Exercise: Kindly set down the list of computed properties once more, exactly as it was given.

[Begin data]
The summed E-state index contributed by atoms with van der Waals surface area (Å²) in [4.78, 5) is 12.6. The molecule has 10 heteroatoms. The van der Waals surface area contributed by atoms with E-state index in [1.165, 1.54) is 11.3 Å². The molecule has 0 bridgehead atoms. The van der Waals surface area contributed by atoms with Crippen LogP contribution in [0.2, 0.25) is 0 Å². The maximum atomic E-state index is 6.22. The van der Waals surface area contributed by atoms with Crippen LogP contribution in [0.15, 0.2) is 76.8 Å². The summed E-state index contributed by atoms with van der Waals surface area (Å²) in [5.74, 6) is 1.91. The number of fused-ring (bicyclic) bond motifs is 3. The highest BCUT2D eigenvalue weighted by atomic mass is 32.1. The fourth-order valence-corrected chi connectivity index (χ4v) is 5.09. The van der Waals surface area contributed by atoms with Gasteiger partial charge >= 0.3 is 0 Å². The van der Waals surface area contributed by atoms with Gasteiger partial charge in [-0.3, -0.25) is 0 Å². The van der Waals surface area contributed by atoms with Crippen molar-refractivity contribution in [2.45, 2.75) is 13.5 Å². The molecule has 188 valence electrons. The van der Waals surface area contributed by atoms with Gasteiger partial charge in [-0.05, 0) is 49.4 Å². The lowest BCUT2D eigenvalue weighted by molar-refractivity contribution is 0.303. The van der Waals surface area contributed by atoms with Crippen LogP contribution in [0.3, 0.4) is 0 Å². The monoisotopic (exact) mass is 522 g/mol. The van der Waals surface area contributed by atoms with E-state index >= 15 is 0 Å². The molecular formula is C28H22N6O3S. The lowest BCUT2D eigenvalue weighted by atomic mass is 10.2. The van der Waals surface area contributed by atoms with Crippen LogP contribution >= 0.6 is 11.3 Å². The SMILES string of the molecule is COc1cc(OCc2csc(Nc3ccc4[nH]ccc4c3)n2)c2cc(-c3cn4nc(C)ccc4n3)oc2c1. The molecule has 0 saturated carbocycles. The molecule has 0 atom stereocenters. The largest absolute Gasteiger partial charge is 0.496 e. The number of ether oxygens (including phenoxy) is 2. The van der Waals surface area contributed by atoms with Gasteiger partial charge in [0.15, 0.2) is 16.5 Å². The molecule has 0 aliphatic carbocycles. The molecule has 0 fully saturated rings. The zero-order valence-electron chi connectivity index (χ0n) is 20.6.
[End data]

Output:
The summed E-state index contributed by atoms with van der Waals surface area (Å²) in [4.78, 5) is 12.6. The molecule has 10 heteroatoms. The van der Waals surface area contributed by atoms with E-state index in [1.165, 1.54) is 11.3 Å². The molecule has 0 bridgehead atoms. The van der Waals surface area contributed by atoms with Crippen LogP contribution in [0.2, 0.25) is 0 Å². The maximum atomic E-state index is 6.22. The van der Waals surface area contributed by atoms with Crippen LogP contribution in [0.15, 0.2) is 76.8 Å². The summed E-state index contributed by atoms with van der Waals surface area (Å²) in [5.74, 6) is 1.91. The number of fused-ring (bicyclic) bond motifs is 3. The highest BCUT2D eigenvalue weighted by atomic mass is 32.1. The fourth-order valence-corrected chi connectivity index (χ4v) is 5.09. The van der Waals surface area contributed by atoms with Gasteiger partial charge >= 0.3 is 0 Å². The van der Waals surface area contributed by atoms with Gasteiger partial charge in [-0.3, -0.25) is 0 Å². The van der Waals surface area contributed by atoms with Crippen molar-refractivity contribution in [2.45, 2.75) is 13.5 Å². The molecule has 188 valence electrons. The van der Waals surface area contributed by atoms with Gasteiger partial charge in [-0.05, 0) is 49.4 Å². The lowest BCUT2D eigenvalue weighted by molar-refractivity contribution is 0.303. The van der Waals surface area contributed by atoms with Crippen LogP contribution in [0.3, 0.4) is 0 Å². The monoisotopic (exact) mass is 522 g/mol. The van der Waals surface area contributed by atoms with E-state index >= 15 is 0 Å². The molecular formula is C28H22N6O3S. The lowest BCUT2D eigenvalue weighted by atomic mass is 10.2. The van der Waals surface area contributed by atoms with Crippen LogP contribution >= 0.6 is 11.3 Å². The SMILES string of the molecule is COc1cc(OCc2csc(Nc3ccc4[nH]ccc4c3)n2)c2cc(-c3cn4nc(C)ccc4n3)oc2c1. The molecule has 0 saturated carbocycles. The molecule has 0 atom stereocenters. The largest absolute Gasteiger partial charge is 0.496 e. The number of ether oxygens (including phenoxy) is 2. The van der Waals surface area contributed by atoms with Gasteiger partial charge in [0.15, 0.2) is 16.5 Å². The molecule has 0 aliphatic carbocycles. The molecule has 0 fully saturated rings. The zero-order valence-electron chi connectivity index (χ0n) is 20.6.